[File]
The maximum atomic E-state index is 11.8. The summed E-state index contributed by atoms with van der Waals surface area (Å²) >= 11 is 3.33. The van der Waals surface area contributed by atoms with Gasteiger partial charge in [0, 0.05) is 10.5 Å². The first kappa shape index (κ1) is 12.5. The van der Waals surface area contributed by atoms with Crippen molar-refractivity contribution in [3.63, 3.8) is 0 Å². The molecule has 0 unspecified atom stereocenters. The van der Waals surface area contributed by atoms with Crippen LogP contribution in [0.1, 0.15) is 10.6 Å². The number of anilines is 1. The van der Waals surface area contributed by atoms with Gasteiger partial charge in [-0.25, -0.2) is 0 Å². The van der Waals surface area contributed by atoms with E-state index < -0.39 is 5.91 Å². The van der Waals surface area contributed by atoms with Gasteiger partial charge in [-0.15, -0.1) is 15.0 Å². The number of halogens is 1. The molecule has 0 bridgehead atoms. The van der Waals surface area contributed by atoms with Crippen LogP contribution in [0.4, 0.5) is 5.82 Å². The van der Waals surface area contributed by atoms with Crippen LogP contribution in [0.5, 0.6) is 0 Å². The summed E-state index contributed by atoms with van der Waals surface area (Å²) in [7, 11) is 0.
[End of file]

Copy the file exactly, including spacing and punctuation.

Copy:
The maximum atomic E-state index is 11.8. The summed E-state index contributed by atoms with van der Waals surface area (Å²) >= 11 is 3.33. The van der Waals surface area contributed by atoms with Gasteiger partial charge in [0, 0.05) is 10.5 Å². The first kappa shape index (κ1) is 12.5. The van der Waals surface area contributed by atoms with Crippen molar-refractivity contribution in [3.63, 3.8) is 0 Å². The molecule has 0 unspecified atom stereocenters. The van der Waals surface area contributed by atoms with Crippen LogP contribution in [0.1, 0.15) is 10.6 Å². The number of anilines is 1. The van der Waals surface area contributed by atoms with Gasteiger partial charge in [-0.25, -0.2) is 0 Å². The van der Waals surface area contributed by atoms with E-state index < -0.39 is 5.91 Å². The van der Waals surface area contributed by atoms with Gasteiger partial charge in [-0.15, -0.1) is 15.0 Å². The number of halogens is 1. The molecule has 0 bridgehead atoms. The van der Waals surface area contributed by atoms with Crippen LogP contribution in [0.4, 0.5) is 5.82 Å². The van der Waals surface area contributed by atoms with Crippen LogP contribution in [0.5, 0.6) is 0 Å². The summed E-state index contributed by atoms with van der Waals surface area (Å²) in [7, 11) is 0.